Figure 4.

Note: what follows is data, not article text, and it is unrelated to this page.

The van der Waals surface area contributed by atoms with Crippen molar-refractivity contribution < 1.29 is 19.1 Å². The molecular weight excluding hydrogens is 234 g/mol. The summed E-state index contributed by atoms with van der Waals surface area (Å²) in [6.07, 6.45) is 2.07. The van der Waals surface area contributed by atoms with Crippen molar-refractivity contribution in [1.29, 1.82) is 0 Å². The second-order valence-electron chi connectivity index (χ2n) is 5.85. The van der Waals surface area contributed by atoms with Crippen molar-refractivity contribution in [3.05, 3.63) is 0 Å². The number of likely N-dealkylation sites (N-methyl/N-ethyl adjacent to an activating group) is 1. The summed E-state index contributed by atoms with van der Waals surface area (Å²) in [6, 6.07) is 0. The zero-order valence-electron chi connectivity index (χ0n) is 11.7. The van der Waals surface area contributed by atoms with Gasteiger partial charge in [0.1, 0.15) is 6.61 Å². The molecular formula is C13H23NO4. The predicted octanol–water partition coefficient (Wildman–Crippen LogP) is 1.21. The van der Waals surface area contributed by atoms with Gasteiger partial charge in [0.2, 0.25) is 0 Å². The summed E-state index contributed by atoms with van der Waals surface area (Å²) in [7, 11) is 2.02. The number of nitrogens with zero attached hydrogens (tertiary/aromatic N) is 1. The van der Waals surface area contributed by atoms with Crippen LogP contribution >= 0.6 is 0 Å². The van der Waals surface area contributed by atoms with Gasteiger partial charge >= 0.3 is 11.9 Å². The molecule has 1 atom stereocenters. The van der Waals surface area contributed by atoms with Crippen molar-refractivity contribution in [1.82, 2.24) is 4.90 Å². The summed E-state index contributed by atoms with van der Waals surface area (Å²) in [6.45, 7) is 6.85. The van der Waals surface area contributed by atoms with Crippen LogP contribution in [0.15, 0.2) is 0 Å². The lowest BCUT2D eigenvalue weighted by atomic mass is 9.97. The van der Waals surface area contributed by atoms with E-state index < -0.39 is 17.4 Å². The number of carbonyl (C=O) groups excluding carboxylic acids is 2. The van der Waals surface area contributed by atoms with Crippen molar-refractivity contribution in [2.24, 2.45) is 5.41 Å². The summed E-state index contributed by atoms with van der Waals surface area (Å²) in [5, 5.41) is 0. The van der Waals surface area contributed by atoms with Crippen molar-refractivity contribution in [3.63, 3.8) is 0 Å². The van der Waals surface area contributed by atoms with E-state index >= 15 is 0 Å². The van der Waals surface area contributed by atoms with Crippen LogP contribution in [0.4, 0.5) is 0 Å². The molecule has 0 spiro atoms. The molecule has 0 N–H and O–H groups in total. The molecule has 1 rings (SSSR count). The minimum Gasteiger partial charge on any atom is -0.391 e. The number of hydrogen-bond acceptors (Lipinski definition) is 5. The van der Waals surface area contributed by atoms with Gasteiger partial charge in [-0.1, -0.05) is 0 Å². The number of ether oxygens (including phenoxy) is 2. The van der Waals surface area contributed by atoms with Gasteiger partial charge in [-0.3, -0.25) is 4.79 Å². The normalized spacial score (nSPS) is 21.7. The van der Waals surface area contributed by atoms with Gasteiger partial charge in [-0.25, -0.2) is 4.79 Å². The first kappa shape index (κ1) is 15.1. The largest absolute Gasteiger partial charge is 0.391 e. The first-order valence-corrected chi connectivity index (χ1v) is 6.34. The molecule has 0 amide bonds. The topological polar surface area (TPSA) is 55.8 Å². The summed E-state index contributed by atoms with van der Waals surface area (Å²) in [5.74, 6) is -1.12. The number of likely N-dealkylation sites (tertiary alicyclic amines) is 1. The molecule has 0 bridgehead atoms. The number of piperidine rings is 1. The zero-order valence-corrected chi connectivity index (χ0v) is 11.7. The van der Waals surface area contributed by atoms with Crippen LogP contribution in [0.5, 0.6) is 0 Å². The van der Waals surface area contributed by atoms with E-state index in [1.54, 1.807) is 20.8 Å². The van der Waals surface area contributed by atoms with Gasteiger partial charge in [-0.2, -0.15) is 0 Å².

Set9 negatively regulates NF‐κB activity. (A) Depletion of Set9 up‐regulates transcription of a subset of NF‐κB target genes. U2OS cells were transfected with control siRNA or Set9 siRNA. At 60 h after transfection, cells were left untreated or stimulated with TNF‐α (20 ng/ml) for 1, 3 or 5 h. Total RNAs were isolated and relative levels of mRNA for IL‐8, IL‐6 and A20 were measured by quantitative real‐time PCR. (B) Depletion of Set9 enhances TNF‐α‐induced activation of NF‐κB. HEK293T cells were transfected with control siRNA or Set9 siRNA. After 36 h, cells were re‐transfected with 5XκB luciferase reporter and Set9 siRNA resistant mutant and stimulated with TNF‐α (2 ng/ml) for 5 h. Luciferase activity was measured and expressed as fold induction after normalization with Renilla luciferase. (C) Set9 inhibits TNF‐α‐induced activation of NF‐κB. HEK293T cells were transfected with 5XκB luciferase reporter plasmid DNA and increasing amounts of plasmid DNA encoding WT Set9 or Set9‐H279A. TNF‐α‐stimulated luciferase activity was measured as described in (B). (D) RelA‐K314/315R displays more resistance than RelA WT to Set9‐induced inhibition of RelA‐mediated NF‐κB activation. HEK293T cells were transfected with the expression vectors for RelA WT or RelA‐K314/315R. After 24 h, cells were re‐transfected with κB luciferase reporter plasmids together with increasing amounts of Set9. Luciferase activity was measured and reported as a percentage. (E) RelA‐K314/315R displays enhanced and prolonged TNF‐α‐induced expression of NF‐κB target genes in cells. RelA or RelA‐K314/315R reconstituted MEFs were treated with TNF‐α as indicated and the expression of IL‐6, Nos‐2 and A20 genes was assessed by real‐time PCR as described in (A). (F) Set9 is differentially recruited to promoters of NF‐κB target genes. U2OS cells were left untreated or stimulated with TNF‐α (20 ng/ml) for 30, 60 or 90 min. ChIP assays were used to assess the binding of RelA and Set9 to the promoters of NF‐κB targets IL‐8 and A20. A representative PCR result from three independent experiments is shown.